Which is why I think you see those evangelical reviewers who are okay with Bonhoeffer experiencing attraction to other men so long as we don’t talk about it. It’s an uncomfortable fact, this idea that a hero of the faith could experience this kind of attraction. It suggests that maybe contemporary gay people need to be listened to, may have something authentic to contribute to the conversations not just about sex and gender but all the other things worth discussing. And that’s uncomfortable for a lot of evangelicals, and more generally for any kind of people when they think a certain character trait is somehow shameful or disqualifying. This is a problem, but it’s a common problem in evangelical circles. Look at the arguments in evangelical circles for why it’s okay to consult books written by women but not be taught by women; it’s generally because their particular womanly traits are less obvious so you’re less conscious of being subjugated to a woman. I think there’s a very similar dynamic at work here: it’s okay to be taught by a homosexual but not as a homosexual person. Poor theologians, theologians of color, female theologians are all allowed to have a voice in theological things, but only so far as we can abstract those voices from those things that make them different from the white, upper-middle-class, straight, male vantage point that I think a lot of people coming from the majority identify with a universal human nature rather than their own unique starting position.

In this particular case, I think Bonhoeffer’s romantic attraction for Bethge is much more relevant than it might have been otherwise. Because Bonhoeffer was living in Nazi Germany, where being gay could get you sent to jail. And Nazi jail, not the cushy American equivalent; I’m no expert on the period, but I wouldn’t be surprised if people in jail for homosexuality in the period faced something pretty close to concentration camp conditions without the crematoria. So if Bonhoeffer’s plot to kill Hitler was driven by this personal threat, this intense angst (and I do mean that in the German sense) that people just like him were being put through that horrible treatment, that would seem to be relevant to people who think that event was more driven by abstract principles. I would think that how he, as a man who experienced gay attraction, was impacted by the criminalization of homosexuality, how we read his reaction or lack of reaction changes quite a bit when you realize he wasn’t as disinterested as you might think. In fact, I suspect that this detail that he could have been among the persecuted groups for his sexual attraction draws into doubt the whole idea that we could or should be disinterested here.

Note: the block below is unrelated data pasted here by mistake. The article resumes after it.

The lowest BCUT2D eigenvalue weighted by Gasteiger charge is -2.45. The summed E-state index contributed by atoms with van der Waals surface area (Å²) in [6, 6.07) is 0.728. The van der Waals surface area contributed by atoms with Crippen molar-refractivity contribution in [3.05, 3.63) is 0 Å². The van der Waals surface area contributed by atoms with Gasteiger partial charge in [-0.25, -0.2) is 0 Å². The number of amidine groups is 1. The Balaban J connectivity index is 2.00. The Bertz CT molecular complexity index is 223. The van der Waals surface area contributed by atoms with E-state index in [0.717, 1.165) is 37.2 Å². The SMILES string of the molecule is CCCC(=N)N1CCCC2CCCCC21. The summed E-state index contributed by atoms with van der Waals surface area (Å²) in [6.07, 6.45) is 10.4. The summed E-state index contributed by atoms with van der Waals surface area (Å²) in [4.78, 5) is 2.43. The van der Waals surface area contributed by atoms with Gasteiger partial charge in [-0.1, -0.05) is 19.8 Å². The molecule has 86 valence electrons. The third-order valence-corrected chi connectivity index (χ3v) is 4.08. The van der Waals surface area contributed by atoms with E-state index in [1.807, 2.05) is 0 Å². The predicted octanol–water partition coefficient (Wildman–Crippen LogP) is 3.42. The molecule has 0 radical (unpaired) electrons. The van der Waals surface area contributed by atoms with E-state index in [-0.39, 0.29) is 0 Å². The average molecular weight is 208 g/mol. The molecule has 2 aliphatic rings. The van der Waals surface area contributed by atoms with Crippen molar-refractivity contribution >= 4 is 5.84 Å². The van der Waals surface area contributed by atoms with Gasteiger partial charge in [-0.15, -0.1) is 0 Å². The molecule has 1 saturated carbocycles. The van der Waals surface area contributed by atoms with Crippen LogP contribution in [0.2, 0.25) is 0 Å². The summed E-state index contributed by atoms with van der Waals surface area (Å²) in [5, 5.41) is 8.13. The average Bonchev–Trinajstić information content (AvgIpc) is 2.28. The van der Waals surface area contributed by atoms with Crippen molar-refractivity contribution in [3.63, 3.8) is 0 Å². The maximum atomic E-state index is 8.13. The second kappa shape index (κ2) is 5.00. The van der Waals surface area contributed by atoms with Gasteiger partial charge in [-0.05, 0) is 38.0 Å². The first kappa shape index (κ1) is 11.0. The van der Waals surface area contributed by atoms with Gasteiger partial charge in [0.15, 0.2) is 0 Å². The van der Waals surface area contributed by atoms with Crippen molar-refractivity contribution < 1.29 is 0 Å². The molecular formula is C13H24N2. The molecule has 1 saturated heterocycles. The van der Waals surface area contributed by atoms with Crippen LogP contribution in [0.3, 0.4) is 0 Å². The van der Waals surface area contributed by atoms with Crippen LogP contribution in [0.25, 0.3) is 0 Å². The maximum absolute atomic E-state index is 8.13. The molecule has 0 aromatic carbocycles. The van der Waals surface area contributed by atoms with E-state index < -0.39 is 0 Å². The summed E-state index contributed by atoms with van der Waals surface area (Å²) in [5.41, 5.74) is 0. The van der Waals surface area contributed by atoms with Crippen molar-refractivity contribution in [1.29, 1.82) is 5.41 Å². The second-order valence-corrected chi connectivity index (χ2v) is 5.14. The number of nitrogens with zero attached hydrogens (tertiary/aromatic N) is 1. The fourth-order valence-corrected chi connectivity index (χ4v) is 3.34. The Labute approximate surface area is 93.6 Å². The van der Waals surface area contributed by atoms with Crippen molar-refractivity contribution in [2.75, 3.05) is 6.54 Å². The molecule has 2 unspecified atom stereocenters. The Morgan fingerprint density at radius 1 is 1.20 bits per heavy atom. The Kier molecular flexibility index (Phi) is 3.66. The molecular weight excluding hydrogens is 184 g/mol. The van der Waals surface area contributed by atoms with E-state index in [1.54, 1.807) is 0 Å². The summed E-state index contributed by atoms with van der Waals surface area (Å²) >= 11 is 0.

Finally, I found it interesting – hilarious, actually – that so many of the evangelical reviewers expressed concern about whether our modern sexual categories could be safely imposed on someone living less than a century ago. I bring this up because a major point of contention in theological circles today when it comes to homosexuality is that precise point: whether what the Biblical authors condemn as sin (“man lying with a man as he would a woman,” etc.) is the same thing as what we mean by homosexuality. There are translation concerns (I personally believe that what the New Testament passages typically translate as homosexuality is much more in line with pedophilia) but there’s also the historical question of whether what we mean by homosexuality, any sexual orientation, would even be the kind of thing the Biblical writers would have had the language framework to talk about at all. Evangelical theologians are usually first in line to insist that those verses used to condemn gay sex are talking about all sex between men and women, not just some particular cultural practice that’s miles away to my mind from the modern sexual practice. So it’s a bit interesting when they say in the case of Bonhoeffer: he lived 70-80 years ago, so it’s irresponsible to describe him using the terms we use today.

Anyway it’s an interesting discussion, I thought. I think Dr. Marsh may have been on to something when he wondered if evangelicals would be bothered by his book’s claim, though I’m not sure it’s so straightforward as thinking this would make Bonhoeffer a sinful or not suitably evangelical figure. It’s more complicated than that. No more excusable, in my book, but certainly there’s more to the question than just “would evangelicals consider same-sex attraction to be sinful.